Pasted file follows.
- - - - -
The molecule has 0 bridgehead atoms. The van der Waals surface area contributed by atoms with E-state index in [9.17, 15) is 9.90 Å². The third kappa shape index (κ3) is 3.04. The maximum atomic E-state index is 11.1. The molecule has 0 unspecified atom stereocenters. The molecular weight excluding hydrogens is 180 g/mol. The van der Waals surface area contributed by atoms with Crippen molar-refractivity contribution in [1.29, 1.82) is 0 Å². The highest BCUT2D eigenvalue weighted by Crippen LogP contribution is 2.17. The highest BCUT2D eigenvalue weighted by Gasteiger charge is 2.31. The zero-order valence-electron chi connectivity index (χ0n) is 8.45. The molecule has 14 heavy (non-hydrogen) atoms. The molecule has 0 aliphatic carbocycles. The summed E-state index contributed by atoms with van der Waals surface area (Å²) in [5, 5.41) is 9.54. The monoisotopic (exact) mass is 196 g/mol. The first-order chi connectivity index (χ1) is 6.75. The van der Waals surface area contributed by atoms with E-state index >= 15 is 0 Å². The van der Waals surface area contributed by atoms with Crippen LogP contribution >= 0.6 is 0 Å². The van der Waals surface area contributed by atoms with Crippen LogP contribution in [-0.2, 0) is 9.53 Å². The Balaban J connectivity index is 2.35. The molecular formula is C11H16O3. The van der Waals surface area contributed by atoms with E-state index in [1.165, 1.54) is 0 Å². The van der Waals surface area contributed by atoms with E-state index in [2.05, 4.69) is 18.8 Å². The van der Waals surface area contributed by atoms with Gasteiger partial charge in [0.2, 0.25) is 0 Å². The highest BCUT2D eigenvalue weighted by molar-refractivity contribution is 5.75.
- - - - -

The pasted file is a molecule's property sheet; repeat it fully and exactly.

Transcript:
The molecule has 0 bridgehead atoms. The van der Waals surface area contributed by atoms with E-state index in [9.17, 15) is 9.90 Å². The third kappa shape index (κ3) is 3.04. The maximum atomic E-state index is 11.1. The molecule has 0 unspecified atom stereocenters. The molecular weight excluding hydrogens is 180 g/mol. The van der Waals surface area contributed by atoms with Crippen molar-refractivity contribution in [1.29, 1.82) is 0 Å². The highest BCUT2D eigenvalue weighted by Crippen LogP contribution is 2.17. The highest BCUT2D eigenvalue weighted by Gasteiger charge is 2.31. The zero-order valence-electron chi connectivity index (χ0n) is 8.45. The molecule has 14 heavy (non-hydrogen) atoms. The molecule has 0 aliphatic carbocycles. The summed E-state index contributed by atoms with van der Waals surface area (Å²) in [5, 5.41) is 9.54. The monoisotopic (exact) mass is 196 g/mol. The first-order chi connectivity index (χ1) is 6.75. The van der Waals surface area contributed by atoms with E-state index >= 15 is 0 Å². The van der Waals surface area contributed by atoms with Crippen LogP contribution >= 0.6 is 0 Å². The van der Waals surface area contributed by atoms with Crippen LogP contribution in [-0.2, 0) is 9.53 Å². The Balaban J connectivity index is 2.35. The molecular formula is C11H16O3. The van der Waals surface area contributed by atoms with E-state index in [1.165, 1.54) is 0 Å². The van der Waals surface area contributed by atoms with E-state index in [2.05, 4.69) is 18.8 Å². The van der Waals surface area contributed by atoms with Gasteiger partial charge in [0.2, 0.25) is 0 Å². The highest BCUT2D eigenvalue weighted by molar-refractivity contribution is 5.75.